Member Input Sought on Proposed OSHA Silica Rule:
NAHB is calling on members who are successfully reducing the amount of airborne silica on their jobsites to help the association respond to the crystalline silica rule announced Aug. 23.
NAHB is leading a coalition of construction industry groups concerned about the proposed rule from the Occupational Safety and Health Administration (OSHA) that’s intended to protect workers from inhaling dust containing silica, created by activities such as cutting brick or block, and sawing, grinding or drilling concrete.
The proposed rule seems to call for one-size-fits-all measures that contradict existing safety and quality assurance practices for different types of contractors. For example, spraying water to keep dust down while cutting roof tiles could cause ice to form on the slanted surface, endangering workers, and ventilation and dust-capture systems can inhibit the safe operation of tools.
NAHB will post a link to the proposed rule and OSHA’s supporting documentation when it becomes available.
The coalition is seeking alternatives that also address costs, consistency with existing federal regulations and do not overly burden small businesses. If you can help, contact Rob Matuga, assistant vice president for labor, safety and health policy, at 800-368-5242 x8507.
Download and print these Silica Safety Cards that NAHB has provided in both English and Spanish as a quick reference guide to safe work practices.OSHA has also prepared information on silica safety when using handheld masonry saws, as well as a guide to silica safety in construction.For more information about this item, please contact Robert Matuga at 800-368-5242 x8507 or via email at [email protected].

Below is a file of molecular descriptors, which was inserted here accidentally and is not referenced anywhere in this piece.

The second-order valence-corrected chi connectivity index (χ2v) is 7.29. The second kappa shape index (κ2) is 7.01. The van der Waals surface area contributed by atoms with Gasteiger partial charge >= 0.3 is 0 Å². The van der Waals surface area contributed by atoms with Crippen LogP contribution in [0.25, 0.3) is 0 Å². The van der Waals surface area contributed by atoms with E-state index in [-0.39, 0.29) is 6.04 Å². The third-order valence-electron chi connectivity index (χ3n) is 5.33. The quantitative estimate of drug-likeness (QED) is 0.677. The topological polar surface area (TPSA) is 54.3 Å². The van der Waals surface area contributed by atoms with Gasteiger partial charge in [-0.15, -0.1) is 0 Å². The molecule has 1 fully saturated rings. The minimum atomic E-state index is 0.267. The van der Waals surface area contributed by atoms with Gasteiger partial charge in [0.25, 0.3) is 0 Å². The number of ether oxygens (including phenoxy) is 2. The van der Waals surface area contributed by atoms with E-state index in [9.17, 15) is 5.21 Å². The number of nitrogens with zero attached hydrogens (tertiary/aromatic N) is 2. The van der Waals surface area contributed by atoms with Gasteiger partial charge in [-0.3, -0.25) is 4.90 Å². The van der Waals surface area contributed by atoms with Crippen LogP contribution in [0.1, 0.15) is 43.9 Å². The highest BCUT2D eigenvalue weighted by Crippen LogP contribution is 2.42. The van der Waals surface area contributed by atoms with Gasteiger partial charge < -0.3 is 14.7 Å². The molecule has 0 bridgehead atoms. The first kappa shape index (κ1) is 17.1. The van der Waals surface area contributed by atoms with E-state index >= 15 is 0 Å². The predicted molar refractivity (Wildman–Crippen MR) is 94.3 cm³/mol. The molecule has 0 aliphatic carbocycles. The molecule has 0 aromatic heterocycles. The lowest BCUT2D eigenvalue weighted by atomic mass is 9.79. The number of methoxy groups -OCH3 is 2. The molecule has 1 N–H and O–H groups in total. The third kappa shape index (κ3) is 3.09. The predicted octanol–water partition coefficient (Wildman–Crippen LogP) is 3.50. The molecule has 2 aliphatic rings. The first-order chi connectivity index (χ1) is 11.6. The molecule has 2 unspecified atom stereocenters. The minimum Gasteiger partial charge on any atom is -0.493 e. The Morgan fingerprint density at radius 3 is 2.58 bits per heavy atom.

Employers Must Provide Notice of Health Insurance Options Soon:
State and federal health insurance marketplaces created under the Affordable Care Act open on Oct. 1. These marketplaces are websites to allow individuals and businesses to shop for health insurance plans. To help employees with their insurance selection decisions, the Department of Labor (DOL) requires all employers, regardless of size, to furnish each employee with a written notice of health insurance options.
The exact timeline for furnishing these notices has not yet been established, but it may be prudent for employers to provide the notice on Tuesday, Oct. 1, to coincide with the date that the marketplaces first open. To assist employers, DOL has provided a model notice for employers who provide health insurance and another for employers who do not.
Businesses with less than 50 employees do not have to provide health insurance, while those with more than 50 employees have until 2015 to provide coverage or face penalties. But all businesses, regardless of size, will be required to furnish a written notice of health insurance options.